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The facts of this case do not paint a pretty portrait of the supervisor. In the early morning hours of July 13, Carrillo showed up at his female neighbor's house, to her surprise, in his now-infamous boxer-brief-and-crew-sock ensemble. He admitted on the witness stand to tearing the screen of her bedroom window, which was open with the blinds closed, and putting his hand inside. Carrillo testified that he was "trying to get her attention."
Jane Doe testified she was wakened by a "tearing, ripping sound" at her bedroom window. "I heard someone trying to break in through my window," she said. She "saw a man standing with his hands on his hips and his shirt off," whom she described as "very scary, large and muscular," and called 911 at 3:40am. She says she told the dispatch operator "there was a man outside my door trying to break into my house." She called again at 3:50am. The 911 call recordings were not played in court and have not been released, despite multiple requests from multiple media outlets, including the Bohemian.
After calling 911, Doe hid in the kitchen, and she and two girlfriends, traveling nurses who were staying the night, armed themselves. "We all had butcher knives," said Doe. When they heard a knock at the door a few minutes later, she asked who was there, to which Carrillo replied, "It's your neighbor," before asking if she wanted to have a drink with him. He says he identified himself by name, but she didn't mention that in court. She says she only learned the man's identify when police detained Carrillo on the street outside her apartment. When she saw Carrillo in his underwear detained by police, she told the court, "My heart sank into my stomach, and I felt sick."
HE SAID, SHE SAID
Carrillo took the stand Thursday afternoon, saying he has a bigger problem with alcohol than he let on to officers. He said that he told officers he had "two beers and a couple of really strong mixed drinks," but said he had actually had much more than that. He says he was trying to hide it and was in denial. "At the time, I was accustomed to downplaying and minimalizing the struggle." He checked himself into a rehab facility for a month after the incident.
He told his defense attorney Chris Andrian there were two reasons why he went over to Jane Doe's apartment at 3:30 that morning: "The fact that I was drinking" was one, and "I was hoping to rekindle some kind of relationship" was the other. He later admitted, under cross-examination, that there really was no relationship to begin with, and he was basing his perception on two brief interactions.
The first was a chance meeting at Space XXV the evening after briefly meeting her while she moved into her new apartment. That interaction was between a few seconds and couple of minutes long, depending on which story is believed. The second meeting was when Carrillo entered Jane Doe's backyard through her open garage, knocking on the partially open sliding glass door to offer her a bottle of Chardonnay as a welcome gift. He leaned in for a hug and air kiss, and Doe leaned away from the greeting, saying she was "taken aback" and "shocked" by his presence at her rear door. "I did that because I felt [like it said] 'You're not welcome.'"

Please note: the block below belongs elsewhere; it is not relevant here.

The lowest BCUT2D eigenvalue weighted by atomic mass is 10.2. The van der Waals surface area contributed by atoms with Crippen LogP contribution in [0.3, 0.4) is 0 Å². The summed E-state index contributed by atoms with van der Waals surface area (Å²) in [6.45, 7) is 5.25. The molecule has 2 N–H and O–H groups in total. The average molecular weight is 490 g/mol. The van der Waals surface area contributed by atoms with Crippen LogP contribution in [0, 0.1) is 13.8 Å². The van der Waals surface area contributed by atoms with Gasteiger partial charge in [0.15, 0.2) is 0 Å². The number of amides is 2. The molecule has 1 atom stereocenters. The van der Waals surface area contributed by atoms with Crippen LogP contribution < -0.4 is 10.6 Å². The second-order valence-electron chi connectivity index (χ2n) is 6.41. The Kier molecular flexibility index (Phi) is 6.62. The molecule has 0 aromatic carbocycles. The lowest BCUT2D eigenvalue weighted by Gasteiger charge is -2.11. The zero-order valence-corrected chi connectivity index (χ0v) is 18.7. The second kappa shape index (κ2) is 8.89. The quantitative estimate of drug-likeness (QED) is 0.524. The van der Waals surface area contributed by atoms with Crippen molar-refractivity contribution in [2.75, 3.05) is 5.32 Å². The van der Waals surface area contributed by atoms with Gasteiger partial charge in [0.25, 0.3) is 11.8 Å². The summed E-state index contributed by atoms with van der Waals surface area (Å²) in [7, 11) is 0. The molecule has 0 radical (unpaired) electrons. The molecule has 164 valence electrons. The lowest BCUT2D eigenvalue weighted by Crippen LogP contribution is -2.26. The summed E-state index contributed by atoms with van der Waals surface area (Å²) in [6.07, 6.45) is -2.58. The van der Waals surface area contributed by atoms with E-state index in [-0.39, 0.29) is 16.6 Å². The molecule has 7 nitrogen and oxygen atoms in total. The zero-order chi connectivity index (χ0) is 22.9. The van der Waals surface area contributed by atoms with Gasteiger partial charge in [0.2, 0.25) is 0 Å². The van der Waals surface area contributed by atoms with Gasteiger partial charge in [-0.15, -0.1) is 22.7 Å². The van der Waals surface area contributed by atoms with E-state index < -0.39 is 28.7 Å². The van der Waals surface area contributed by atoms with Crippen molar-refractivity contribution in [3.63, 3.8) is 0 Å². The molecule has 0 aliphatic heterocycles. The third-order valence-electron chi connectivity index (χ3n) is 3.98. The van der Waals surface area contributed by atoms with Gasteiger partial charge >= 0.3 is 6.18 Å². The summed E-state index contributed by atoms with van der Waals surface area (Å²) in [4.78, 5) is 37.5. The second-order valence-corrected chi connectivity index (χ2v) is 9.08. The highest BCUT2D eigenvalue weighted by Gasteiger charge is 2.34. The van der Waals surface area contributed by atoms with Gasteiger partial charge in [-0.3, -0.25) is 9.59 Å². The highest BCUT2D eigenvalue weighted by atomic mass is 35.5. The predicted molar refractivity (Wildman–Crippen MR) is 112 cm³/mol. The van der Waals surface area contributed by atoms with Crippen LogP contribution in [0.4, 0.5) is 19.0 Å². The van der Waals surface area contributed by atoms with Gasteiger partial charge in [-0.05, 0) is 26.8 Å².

"My sense of ego," "my sense of entitlement," and "my sense of arrogance made me think it was a good idea to go over to Jane Doe's house," Carrillo told the defense. "It was selfish," he said. "It had nothing to do with Jane Doe, only with me."
He added, "There is no excuse."
Carrillo admitted during his testimony that he had damaged the screen on Jane Doe's bedroom window. He says he didn't tell officers at first, because he was "unwilling to admit I had done anything wrong."
Cody Hunt, a prosecutor with the Napa district attorney's office assigned to the case by the state attorney general, cross-examined Carrillo with some theatrics, including knocking on a wooden banister in the courtroom when asking Carrillo about his own knocking on Jane Doe's door, and raising and lowering his voice in attempts to get Carrillo to admit to looking into her window.
Carrillo looked uncomfortable, emotional and shaken at times. Hunt asked which hand he had broken the screen with and put it inside her bedroom, because he had two beers in one hand and his cell phone in the other. It had been established previously in the trial that his boxer briefs did not have pockets, and Hunt surmised that he must have put his hand holding the cell phone inside her window. He then intimated that Carrillo took pictures inside the woman's bedroom. Hunt informed Carrillo during his cross-examination that he had a copy of everything on his cell phone, to which Carrillo replied he knew. Nothing from the phone was entered into evidence.
The supervisor admitted that he has a problem with alcohol and ego, but those aren't illegal. He did admit walking around to her back patio through the gate because he thought he saw a light on coming out of the sliding glass door in the back, but maintained that he did not have a recollection of whether or not he looked into the apartment, and at one point explicitly said he did not look into the apartment.
He also admitted that he hoped to spark a sexual relationship with the woman, whom he called "very attractive," even after being dropped off by his girlfriend from a nightclub about an hour and a half prior. When asked by Hunt, Carrillo stated that the same woman who dropped him off that night is still his girlfriend today, though she was not in court at the time of his testimony.
The defense did not redirect the cross examination and the jury went to deliberation after closing arguments.